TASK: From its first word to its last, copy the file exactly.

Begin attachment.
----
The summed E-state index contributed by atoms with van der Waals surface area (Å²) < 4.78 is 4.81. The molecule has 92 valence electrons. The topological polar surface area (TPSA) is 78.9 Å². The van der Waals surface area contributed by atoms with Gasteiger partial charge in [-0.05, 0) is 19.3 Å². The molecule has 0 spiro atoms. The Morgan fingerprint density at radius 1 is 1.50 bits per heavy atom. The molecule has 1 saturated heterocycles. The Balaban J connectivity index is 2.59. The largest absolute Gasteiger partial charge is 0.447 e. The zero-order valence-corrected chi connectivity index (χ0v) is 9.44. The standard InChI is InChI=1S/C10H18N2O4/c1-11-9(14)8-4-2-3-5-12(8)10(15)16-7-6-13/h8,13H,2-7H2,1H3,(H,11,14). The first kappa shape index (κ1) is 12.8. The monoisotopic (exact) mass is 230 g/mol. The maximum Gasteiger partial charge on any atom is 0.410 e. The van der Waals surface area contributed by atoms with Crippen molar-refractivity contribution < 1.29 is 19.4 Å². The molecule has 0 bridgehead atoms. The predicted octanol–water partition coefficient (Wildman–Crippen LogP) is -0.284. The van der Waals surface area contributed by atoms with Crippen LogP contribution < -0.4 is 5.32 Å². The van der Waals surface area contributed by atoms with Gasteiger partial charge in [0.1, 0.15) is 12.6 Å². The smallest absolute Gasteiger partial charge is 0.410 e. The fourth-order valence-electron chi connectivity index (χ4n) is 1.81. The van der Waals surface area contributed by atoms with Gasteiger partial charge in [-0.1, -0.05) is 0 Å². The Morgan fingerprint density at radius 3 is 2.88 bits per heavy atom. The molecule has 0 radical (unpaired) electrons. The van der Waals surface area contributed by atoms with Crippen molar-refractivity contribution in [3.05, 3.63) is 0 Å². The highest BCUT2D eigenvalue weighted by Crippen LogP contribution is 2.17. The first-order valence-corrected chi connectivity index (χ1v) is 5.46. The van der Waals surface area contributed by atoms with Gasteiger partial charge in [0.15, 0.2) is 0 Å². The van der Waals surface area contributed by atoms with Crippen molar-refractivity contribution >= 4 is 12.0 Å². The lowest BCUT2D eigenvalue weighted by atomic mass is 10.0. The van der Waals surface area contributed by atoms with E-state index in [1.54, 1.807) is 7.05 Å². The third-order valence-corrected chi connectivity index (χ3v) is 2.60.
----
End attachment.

The summed E-state index contributed by atoms with van der Waals surface area (Å²) < 4.78 is 4.81. The molecule has 92 valence electrons. The topological polar surface area (TPSA) is 78.9 Å². The van der Waals surface area contributed by atoms with Gasteiger partial charge in [-0.05, 0) is 19.3 Å². The molecule has 0 spiro atoms. The Morgan fingerprint density at radius 1 is 1.50 bits per heavy atom. The molecule has 1 saturated heterocycles. The Balaban J connectivity index is 2.59. The largest absolute Gasteiger partial charge is 0.447 e. The zero-order valence-corrected chi connectivity index (χ0v) is 9.44. The standard InChI is InChI=1S/C10H18N2O4/c1-11-9(14)8-4-2-3-5-12(8)10(15)16-7-6-13/h8,13H,2-7H2,1H3,(H,11,14). The first kappa shape index (κ1) is 12.8. The monoisotopic (exact) mass is 230 g/mol. The maximum Gasteiger partial charge on any atom is 0.410 e. The van der Waals surface area contributed by atoms with Crippen molar-refractivity contribution < 1.29 is 19.4 Å². The molecule has 0 bridgehead atoms. The predicted octanol–water partition coefficient (Wildman–Crippen LogP) is -0.284. The van der Waals surface area contributed by atoms with Crippen LogP contribution < -0.4 is 5.32 Å². The van der Waals surface area contributed by atoms with Gasteiger partial charge in [0.1, 0.15) is 12.6 Å². The smallest absolute Gasteiger partial charge is 0.410 e. The fourth-order valence-electron chi connectivity index (χ4n) is 1.81. The van der Waals surface area contributed by atoms with Gasteiger partial charge in [-0.1, -0.05) is 0 Å². The Morgan fingerprint density at radius 3 is 2.88 bits per heavy atom. The molecule has 0 radical (unpaired) electrons. The van der Waals surface area contributed by atoms with Crippen molar-refractivity contribution in [3.05, 3.63) is 0 Å². The highest BCUT2D eigenvalue weighted by Crippen LogP contribution is 2.17. The first-order valence-corrected chi connectivity index (χ1v) is 5.46. The van der Waals surface area contributed by atoms with Gasteiger partial charge in [0.15, 0.2) is 0 Å². The van der Waals surface area contributed by atoms with Crippen molar-refractivity contribution >= 4 is 12.0 Å². The lowest BCUT2D eigenvalue weighted by atomic mass is 10.0. The van der Waals surface area contributed by atoms with E-state index in [1.54, 1.807) is 7.05 Å². The third-order valence-corrected chi connectivity index (χ3v) is 2.60.